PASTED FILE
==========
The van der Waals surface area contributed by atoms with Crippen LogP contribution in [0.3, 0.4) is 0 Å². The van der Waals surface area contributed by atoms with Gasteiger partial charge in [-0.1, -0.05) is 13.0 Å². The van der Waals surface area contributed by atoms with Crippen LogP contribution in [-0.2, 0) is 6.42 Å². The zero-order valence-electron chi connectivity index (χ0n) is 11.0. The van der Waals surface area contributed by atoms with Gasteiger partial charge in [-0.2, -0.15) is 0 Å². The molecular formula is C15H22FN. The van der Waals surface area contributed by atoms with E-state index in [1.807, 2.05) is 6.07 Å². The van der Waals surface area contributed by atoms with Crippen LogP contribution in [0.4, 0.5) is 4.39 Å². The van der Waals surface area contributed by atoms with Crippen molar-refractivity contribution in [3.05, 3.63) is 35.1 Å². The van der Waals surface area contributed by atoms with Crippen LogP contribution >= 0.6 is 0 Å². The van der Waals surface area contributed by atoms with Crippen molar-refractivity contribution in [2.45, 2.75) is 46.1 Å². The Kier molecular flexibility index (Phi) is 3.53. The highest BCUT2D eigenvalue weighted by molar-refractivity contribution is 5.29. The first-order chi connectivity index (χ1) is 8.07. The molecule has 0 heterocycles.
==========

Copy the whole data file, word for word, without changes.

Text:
The van der Waals surface area contributed by atoms with Crippen LogP contribution in [0.3, 0.4) is 0 Å². The van der Waals surface area contributed by atoms with Gasteiger partial charge in [-0.1, -0.05) is 13.0 Å². The van der Waals surface area contributed by atoms with Crippen LogP contribution in [-0.2, 0) is 6.42 Å². The zero-order valence-electron chi connectivity index (χ0n) is 11.0. The van der Waals surface area contributed by atoms with Gasteiger partial charge in [-0.2, -0.15) is 0 Å². The molecular formula is C15H22FN. The van der Waals surface area contributed by atoms with E-state index in [1.807, 2.05) is 6.07 Å². The van der Waals surface area contributed by atoms with Crippen LogP contribution in [0.4, 0.5) is 4.39 Å². The van der Waals surface area contributed by atoms with Crippen molar-refractivity contribution in [3.05, 3.63) is 35.1 Å². The van der Waals surface area contributed by atoms with Crippen LogP contribution >= 0.6 is 0 Å². The van der Waals surface area contributed by atoms with Crippen molar-refractivity contribution in [2.45, 2.75) is 46.1 Å². The Kier molecular flexibility index (Phi) is 3.53. The highest BCUT2D eigenvalue weighted by molar-refractivity contribution is 5.29. The first-order chi connectivity index (χ1) is 8.07. The molecule has 0 heterocycles.